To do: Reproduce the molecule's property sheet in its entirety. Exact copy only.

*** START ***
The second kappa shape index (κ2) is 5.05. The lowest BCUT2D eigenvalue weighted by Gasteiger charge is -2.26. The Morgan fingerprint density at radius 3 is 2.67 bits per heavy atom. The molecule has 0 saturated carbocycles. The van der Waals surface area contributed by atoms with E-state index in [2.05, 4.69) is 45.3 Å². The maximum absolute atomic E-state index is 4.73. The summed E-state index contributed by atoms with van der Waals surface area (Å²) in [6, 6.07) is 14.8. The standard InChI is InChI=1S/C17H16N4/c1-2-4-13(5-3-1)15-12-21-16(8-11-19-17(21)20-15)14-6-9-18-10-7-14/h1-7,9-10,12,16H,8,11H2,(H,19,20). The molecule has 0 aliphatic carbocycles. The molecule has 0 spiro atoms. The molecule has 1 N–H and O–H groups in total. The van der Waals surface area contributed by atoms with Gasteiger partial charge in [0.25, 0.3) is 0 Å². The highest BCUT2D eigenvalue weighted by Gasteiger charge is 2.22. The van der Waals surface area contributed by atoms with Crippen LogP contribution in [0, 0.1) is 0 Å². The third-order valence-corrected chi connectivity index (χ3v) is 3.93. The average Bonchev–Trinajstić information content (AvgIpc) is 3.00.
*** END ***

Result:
The second kappa shape index (κ2) is 5.05. The lowest BCUT2D eigenvalue weighted by Gasteiger charge is -2.26. The Morgan fingerprint density at radius 3 is 2.67 bits per heavy atom. The molecule has 0 saturated carbocycles. The van der Waals surface area contributed by atoms with E-state index in [2.05, 4.69) is 45.3 Å². The maximum absolute atomic E-state index is 4.73. The summed E-state index contributed by atoms with van der Waals surface area (Å²) in [6, 6.07) is 14.8. The standard InChI is InChI=1S/C17H16N4/c1-2-4-13(5-3-1)15-12-21-16(8-11-19-17(21)20-15)14-6-9-18-10-7-14/h1-7,9-10,12,16H,8,11H2,(H,19,20). The molecule has 0 aliphatic carbocycles. The molecule has 0 spiro atoms. The molecule has 1 N–H and O–H groups in total. The van der Waals surface area contributed by atoms with Gasteiger partial charge in [0.25, 0.3) is 0 Å². The highest BCUT2D eigenvalue weighted by Gasteiger charge is 2.22. The van der Waals surface area contributed by atoms with Crippen LogP contribution in [0, 0.1) is 0 Å². The third-order valence-corrected chi connectivity index (χ3v) is 3.93. The average Bonchev–Trinajstić information content (AvgIpc) is 3.00.